Cotton/Organic Cotton
Although it is a natural fibre, conventional cotton has a highly detrimental environmental and social impact, due to its water consumption, use of toxic chemicals and GMOs and the often poor treatment of cotton farmers and workers. Organic cotton is cotton that is produced and certified to organic agricultural standards. Its production sustains the health of soils, ecosystems and people by using natural processes rather than artificial inputs, and it does not use toxic chemicals or GMOs (genetically modified organisms). It does however still require a lot of water. At EcoSki, we select brands which choose organic cotton when needed in their products, such as Patagonia and Amundsen.
Corporate Social Responsibility (CSR)
Corporate social responsibility is a part of corporate governance requiring businesses to take into account the impact of their practices on society and the environment. The brands that EcoSki stocks all have industry-leading CSR standards.
Cellulosic fibre
An umbrella term for anything made from plants, which includes cotton, linen (flax seeds), hemp, rayon (aka viscose), lyocell.
is closely linked to veganism: it refers to products, usually cosmetics, that have not been tested on animals. Lush, for example, is a well-known cruelty-free company. It is worth noting, however, that cruelty-free doesn’t always mean vegan, so if you want your clothes and accessories entirely animal-free, don’t rely on this as the standard.
This is the practice or ethos of including or involving people from a range of different social and ethnic backgrounds and of different genders, sexual orientations etc. Sustainability is closely linked with diversity and inclusivity, as greater representation, inclusion and engagement of the workforce produces stronger outcomes. It’s been shown that “companies with more diverse leadership have better environmental compliance reporting, in addition to stronger financial returns. Source: Vogue Business (insert link: Sustainability in fashion relies on embracing diversity | Vogue Business)
Downcycling is the process where unused products are used to produce new items of lesser quality. In the textiles industry, this means unwanted fabrics being broken down and made into fleece or insulation, for use as filling in the car, interiors or pet industries.
Decomposition is the decaying or rotting process of organic matter. If referring to chemical compounds, such as polyester, it means breaking down into its component parts.
Deforestation is the permanent removal of trees to make room for other land-uses such as agriculture or grazing, or using the timber for fuel, construction or manufacturing. Forests absorb carbon into the air but if they are cleared, or even disturbed, that carbon is released as carbon dioxide and other greenhouse gases. This has a devastating impact on global warming. Forests are home to well over half the world's land-based species of plants and animals, so deforestation causes loss of wildlife and biodiversity. It can also increase the risk of floods.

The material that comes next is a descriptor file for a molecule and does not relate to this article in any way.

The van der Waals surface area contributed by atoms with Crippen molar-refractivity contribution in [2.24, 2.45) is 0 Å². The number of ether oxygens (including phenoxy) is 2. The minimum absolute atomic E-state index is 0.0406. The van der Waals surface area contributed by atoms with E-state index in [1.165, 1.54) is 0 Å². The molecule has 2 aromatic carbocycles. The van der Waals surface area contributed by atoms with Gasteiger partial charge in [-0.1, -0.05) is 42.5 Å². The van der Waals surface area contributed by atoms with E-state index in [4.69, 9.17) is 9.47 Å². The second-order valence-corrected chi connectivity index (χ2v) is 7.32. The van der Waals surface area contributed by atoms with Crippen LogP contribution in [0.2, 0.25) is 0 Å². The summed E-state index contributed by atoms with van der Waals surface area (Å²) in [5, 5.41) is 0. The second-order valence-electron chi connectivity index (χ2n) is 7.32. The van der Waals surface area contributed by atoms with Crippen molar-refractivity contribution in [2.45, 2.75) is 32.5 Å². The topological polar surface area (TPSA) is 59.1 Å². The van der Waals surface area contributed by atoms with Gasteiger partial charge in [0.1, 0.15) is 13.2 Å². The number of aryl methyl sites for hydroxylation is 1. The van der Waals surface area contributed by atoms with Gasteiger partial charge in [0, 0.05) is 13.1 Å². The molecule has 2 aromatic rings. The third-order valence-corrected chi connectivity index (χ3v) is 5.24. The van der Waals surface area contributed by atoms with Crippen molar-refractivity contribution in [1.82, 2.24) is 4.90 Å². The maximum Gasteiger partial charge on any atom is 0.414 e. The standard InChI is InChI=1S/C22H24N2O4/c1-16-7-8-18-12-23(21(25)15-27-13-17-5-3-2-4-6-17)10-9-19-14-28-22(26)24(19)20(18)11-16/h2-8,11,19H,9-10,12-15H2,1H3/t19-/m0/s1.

Dioxins are highly toxic chemicals that are extremely harmful to health. Known as Persistent Environmental Pollutants (POP’s) because they remain in the soil, air and water for many years. They’re produced by waste incineration and the burning of fossil fuels. They’re also an unintentional by-product of many industrial processes involving chlorine, such as chemical and pesticide manufacturing, treatment of hazardous material and pulp and paper bleaching.
Dope Dyeing
A dope-dyeing process involves adding pigments at an earlier stage, during the spinning step. This method uses less water, chemicals and energy and significantly reduces emissions of CO2. The colors also last longer.
Solution Dyeing
Solution-dyed fabrics have the colour added to the material right at the very start - when the fibres are being created and spun. Solution dyeing has been estimated to save 80% of water compared to conventional dyeing techniques. More than that amount of electricity is saved, and a fraction of the CO2 normally released during dyeing makes it into the atmosphere.
Eco means ‘not harmful to the environment,’ or ‘ecologically friendly’. It is a widely used marketing term with varying (if any) levels of regulation or standards, and can be misleading as it may mean one or more part(s) of the product, packaging or manufacturing process is eco but other parts may not be. The eco label is a good place to start in choosing the least harmful product, but it is important to check the label or research further to find out more about a product’s eco credentials.